Eye For Film >> Movies >> The Killing Of Two Lovers (2020) Film Review
The Killing Of Two Lovers
Reviewed by: Amber Wilkinson
In the first few moments of The Killing Of Two Lovers when, in fact, a pair of lovers have a lucky reprieve courtesy of a flushed loo, we can hear the ragged breath of David (Clayne Crawford), a man whose world has skewed on its axis since he and his wife Nikki (Sepideh Moaffi) decided to take a break. This sense of closeness is something writer/director Robert Machoian maintains throughout this spare but satisfying indie film about a regular family man on the edge of fracturing in ways he won't be able to mend. The closeness is also emphasised by the fishbowl nature of the town where the pair of them live with their four kids, where if everyone doesn't already know your business, then it's probably only a matter of time. Even the 4:3 ratio - which will be briefly broken at a key moment - makes the walls feel as though they are closing in, while the snow on the ground adds to the chill factor.
There's also ironic humour, dark as the jug of black coffee David is holding when his love rival Derek (Chris Coy) brandishes a cup and asks: "Would you hit me", but it's overlaid with a constant sense of threat supplied by Peter Albrechtsen's deeply unsettling sound design, which expands in the spaces when David is alone with his thoughts. Filled with groans and creaks like a ship's hull about to give or a roof on the brink of being collapsed by snow, it is punctuated by what sounds like the thud of an axe splitting wood or a gun being cocked and tunes us into David's fragile emotional state as he strives to keep what he has.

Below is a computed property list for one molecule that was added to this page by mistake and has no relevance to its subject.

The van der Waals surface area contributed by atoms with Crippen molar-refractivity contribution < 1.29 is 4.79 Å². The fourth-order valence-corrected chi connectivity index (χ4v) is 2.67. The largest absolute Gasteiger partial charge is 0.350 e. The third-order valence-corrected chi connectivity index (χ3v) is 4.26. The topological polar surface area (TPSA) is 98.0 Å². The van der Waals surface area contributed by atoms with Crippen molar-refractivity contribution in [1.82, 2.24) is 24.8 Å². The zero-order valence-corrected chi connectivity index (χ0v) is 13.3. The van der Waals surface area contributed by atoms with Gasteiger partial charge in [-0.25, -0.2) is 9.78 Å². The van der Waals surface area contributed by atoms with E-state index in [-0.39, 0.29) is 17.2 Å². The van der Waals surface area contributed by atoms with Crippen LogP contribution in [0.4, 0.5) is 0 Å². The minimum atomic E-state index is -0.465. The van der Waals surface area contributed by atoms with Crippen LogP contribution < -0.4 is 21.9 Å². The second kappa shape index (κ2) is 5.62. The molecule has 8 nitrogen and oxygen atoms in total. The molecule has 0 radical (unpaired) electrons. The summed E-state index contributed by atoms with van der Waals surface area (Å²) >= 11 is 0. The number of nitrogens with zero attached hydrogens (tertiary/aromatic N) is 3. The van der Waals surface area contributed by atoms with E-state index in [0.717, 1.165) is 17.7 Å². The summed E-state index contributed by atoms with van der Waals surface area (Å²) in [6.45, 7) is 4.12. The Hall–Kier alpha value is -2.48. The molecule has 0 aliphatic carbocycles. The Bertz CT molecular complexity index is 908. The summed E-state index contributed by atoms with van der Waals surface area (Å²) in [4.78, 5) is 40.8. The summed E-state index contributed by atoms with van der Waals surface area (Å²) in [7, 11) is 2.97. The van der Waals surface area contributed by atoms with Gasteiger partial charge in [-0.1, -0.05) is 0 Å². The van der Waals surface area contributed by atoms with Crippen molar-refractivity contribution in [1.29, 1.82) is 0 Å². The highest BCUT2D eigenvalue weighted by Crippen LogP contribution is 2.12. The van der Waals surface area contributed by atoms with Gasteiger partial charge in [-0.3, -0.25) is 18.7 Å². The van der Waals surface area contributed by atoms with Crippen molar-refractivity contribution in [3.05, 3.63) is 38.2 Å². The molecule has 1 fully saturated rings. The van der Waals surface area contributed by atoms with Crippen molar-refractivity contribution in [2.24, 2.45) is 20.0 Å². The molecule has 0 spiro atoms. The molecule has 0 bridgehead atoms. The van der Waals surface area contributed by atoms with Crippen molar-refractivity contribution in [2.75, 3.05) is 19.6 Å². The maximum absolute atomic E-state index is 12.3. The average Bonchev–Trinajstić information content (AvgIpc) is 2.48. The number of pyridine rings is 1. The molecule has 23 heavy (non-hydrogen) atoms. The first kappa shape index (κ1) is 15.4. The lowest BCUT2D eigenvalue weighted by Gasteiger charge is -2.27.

Although this is a character study of David, Nikki's perspective is well served and we can see why she's having doubts about the groove they are in. But David is stubborn in ways that still retain sympathy, even from Nikki, thanks in no small part to Crawford's portrayal, which has a naturalistic looseness that springs taut just at the right moments. There's a constant sense of striving even if David's bruised manhood isn't always attractive.
This shines through particularly in the scenes with his sons (played by Machoian's real-life sons Arri, Ezra and Jonah Graham) and older teen daughter Jesse (Avery Pizzuto), which capture the messy spirit of families, with Machoian carefully underpinning moments of joy with the background anxieties that are simmering because of their parents marital problems. There's also a melancholy to the interactions with Nikki, with Machoian proving a keen observer of human interaction, with every conversation feeling as though it comes from a place of deep-rooted shared history, with all the light and shade that entails.
Machoian has spent a decade making films in partnership with others and in short form, which is perhaps why this solo debut feels like such a mature work. He holds this marriage like a piece of precious glass, fragile and liable to break but also, when you look at it closely, a thing of quiet beauty.Reviewed on: 15 Dec 2020
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